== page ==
Tucked inside the U.S. Army's Redstone Arsenal in Huntsville, Alabama, Raytheon is assembling missiles destined for U.S. and Japanese warships in the Pacific.
Recently, CNBC was granted exclusive access to the operation, as part of a multi-city, multi-month tour of Raytheon's extensive missile defense operations, including access to classified factories.
Raytheon is currently cranking out about 20 of these Standard Missile (SM) variants per month, comprising a key part of the Lockheed Martin -made Aegis Ballistic Missile Defense System. The SM-6s and longer-range SM-3s missiles are intended to help defend against the increasing possibility of North Korean ballistic missile attack.
Soon, the facility will start producing a next-generation version of the SM-3, called Block II-A, capable of traveling even farther and higher to better intercept an intermediate-range ballistic missile.
Raytheon won't begin delivering Block II-As to the U.S. and Japanese until sometime next year, but already more orders may be coming.
Just this week, congressional defense committees authorized a $700 billion defense spending plan for fiscal 2018. While the National Defense Authorization Act (NDAA) still needs to be passed by both houses of Congress and then signed into law by the president, the legislation incorporated a bigger budget for missile defense – including the White House's last-minute request to add $4 billion for "urgent missile defeat and defense enhancements to counter the threat of North Korea."
That funding will go toward expansions of both the U.S. homeland and various regional ballistic missile defense systems. That will increase spending for programs by Boeing , Lockheed Martin, Orbital ATK , and Raytheon, according to Washington-based Cowen and Co. defense analyst, Roman Schweizer.
Among the requests are 16 additional SM-3 Block II-A interceptors. Demand for missile defense is soaring, as threats mount from North Korea and other rogue nations.
"It's a type of missile renaissance," said Tom Karako, a senior fellow at the Center for Strategic and International Studies (CSIS) and an expert on missile defense.
"Strike missile capability and missile defenses are ramping up in terms of interest, both with the United States and our partners and allies, and also among our adversaries," he explained. "There's a lot of air defenses, a lot of missile defenses out there and you see a lot of really big buys measured not in the millions but in the billions of dollars."
In addition to more funding at home, the makers of American missile defense systems are racking up big-ticket international orders.
This week, Sweden said it wants to buy a $1 billion-plus Raytheon-made Patriot system. Other allies that have missile defense orders moving through negotiations and approvals include Japan , Poland , and Saudi Arabia — which wants to spend an eye-popping $15 billion on 44 Lockheed Martin-made Terminal High Altitude Area Defense (THAAD) launchers and hundreds of accompanying missiles.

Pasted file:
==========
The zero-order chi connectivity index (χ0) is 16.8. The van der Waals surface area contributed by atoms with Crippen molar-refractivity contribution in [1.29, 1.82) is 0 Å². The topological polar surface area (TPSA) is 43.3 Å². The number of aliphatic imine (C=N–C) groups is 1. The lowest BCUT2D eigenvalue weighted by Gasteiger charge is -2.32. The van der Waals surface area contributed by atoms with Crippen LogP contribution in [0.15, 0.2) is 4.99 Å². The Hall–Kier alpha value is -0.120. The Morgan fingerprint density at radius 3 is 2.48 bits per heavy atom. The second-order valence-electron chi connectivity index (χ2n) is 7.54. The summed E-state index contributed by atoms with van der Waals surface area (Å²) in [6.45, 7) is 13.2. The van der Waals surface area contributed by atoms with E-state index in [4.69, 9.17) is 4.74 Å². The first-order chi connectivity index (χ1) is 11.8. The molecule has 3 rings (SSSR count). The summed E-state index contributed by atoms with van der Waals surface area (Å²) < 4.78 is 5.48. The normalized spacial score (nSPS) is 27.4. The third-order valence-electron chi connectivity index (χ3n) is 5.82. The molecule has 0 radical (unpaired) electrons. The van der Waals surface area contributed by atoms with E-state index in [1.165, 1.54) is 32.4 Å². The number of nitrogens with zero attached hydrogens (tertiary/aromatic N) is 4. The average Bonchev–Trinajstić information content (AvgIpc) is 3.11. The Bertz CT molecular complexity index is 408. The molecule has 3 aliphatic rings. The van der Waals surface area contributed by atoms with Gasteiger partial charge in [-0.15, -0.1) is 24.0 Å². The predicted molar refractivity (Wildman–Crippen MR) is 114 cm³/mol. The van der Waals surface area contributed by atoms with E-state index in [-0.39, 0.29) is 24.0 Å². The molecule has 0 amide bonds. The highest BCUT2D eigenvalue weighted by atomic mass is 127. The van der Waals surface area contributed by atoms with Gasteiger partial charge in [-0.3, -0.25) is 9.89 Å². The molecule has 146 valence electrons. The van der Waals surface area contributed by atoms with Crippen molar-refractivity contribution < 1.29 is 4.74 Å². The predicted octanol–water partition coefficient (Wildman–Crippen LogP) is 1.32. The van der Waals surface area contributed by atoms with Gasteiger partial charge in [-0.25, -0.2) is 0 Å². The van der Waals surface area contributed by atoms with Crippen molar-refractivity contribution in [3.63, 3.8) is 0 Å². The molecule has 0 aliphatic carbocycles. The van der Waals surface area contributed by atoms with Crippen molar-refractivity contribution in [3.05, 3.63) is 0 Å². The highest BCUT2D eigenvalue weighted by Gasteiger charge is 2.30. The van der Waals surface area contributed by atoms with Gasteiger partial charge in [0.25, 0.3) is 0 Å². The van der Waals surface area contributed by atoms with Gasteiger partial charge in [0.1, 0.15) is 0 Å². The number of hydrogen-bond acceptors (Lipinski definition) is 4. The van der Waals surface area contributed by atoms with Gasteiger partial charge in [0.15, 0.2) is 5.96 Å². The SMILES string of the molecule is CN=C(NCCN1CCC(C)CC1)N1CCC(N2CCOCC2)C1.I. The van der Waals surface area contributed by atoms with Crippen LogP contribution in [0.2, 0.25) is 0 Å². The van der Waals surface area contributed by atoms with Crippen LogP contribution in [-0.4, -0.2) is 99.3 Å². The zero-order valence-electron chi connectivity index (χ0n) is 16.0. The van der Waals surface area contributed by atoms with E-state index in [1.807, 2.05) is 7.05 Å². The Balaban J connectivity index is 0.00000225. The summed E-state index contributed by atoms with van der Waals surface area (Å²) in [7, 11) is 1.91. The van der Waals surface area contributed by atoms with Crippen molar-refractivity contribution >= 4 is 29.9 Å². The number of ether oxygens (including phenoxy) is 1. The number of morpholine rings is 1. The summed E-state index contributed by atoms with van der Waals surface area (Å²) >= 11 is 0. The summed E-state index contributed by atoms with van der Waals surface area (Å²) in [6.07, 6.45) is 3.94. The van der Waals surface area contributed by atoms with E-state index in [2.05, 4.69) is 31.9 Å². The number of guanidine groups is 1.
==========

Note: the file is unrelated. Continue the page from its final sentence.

"We are seeing a very strong demand signal for increases in missile defense just because of the threat situation in the world today," says Taylor Lawrence, Raytheon's president of missile systems.
Analysts say Raytheon is one of the best-positioned to benefit since it has a hand in all of the U.S. missile defense systems currently fielded. There are four: Raytheon's Patriot, Lockheed THAAD and Aegis systems, and Boeing's Ground-based Midcourse Defense (GMD). The latter is the sole homeland platform in place to protect America against an intercontinental ballistic missile (ICBM) attack.
Raytheon is the prime contractor for Patriot, but it also makes the 50,000-pound TPY-2 radar used in THAAD, the Standard Missiles used in Aegis, and the exo-atmospheric kill vehicles that enable the homeland system to "hit a bullet with a bullet."
Those kill vehicles sit inside interceptors positioned in underground fields in Alaska and California . When an interceptor launches, the kill vehicle uses "hit-to-kill" technology to target a warhead in space — then smashing into it at more than 10,000 miles per hour, pulverizing the threat upon impact.
Raytheon recently received a nearly $500 million Pentagon contract to design a new upgrade of that vehicle. It tests key parts at its space factory in Tucson, Arizona, where rooms formatted to 16-degrees Kelvin (about -460 degrees Fahrenheit) simulate the conditions of space.
Currently, missile defense receives a healthy amount of skepticism, especially the GMD, given a spotty success rate. However, Raytheon and Boeing both say the technology is constantly evolving, pointing to the two most recent back-to-back intercepts which were deemed successful.
Contractors are experimenting with new types of technology, as well, including Hypersonics, and directed energy and lasers, to name a few. The driving mantra: A "layered" approach to missile defense. Yet there is no one magic bullet, with vulnerabilities through the so-called missile defense shield.
"Missile defense serves a critical piece of a much larger portfolio and the right way to look at all of this is as buying time, creating options, reducing tension, and supporting the overall deterrence and defense posture of the United States," missile defense expert Karako explained.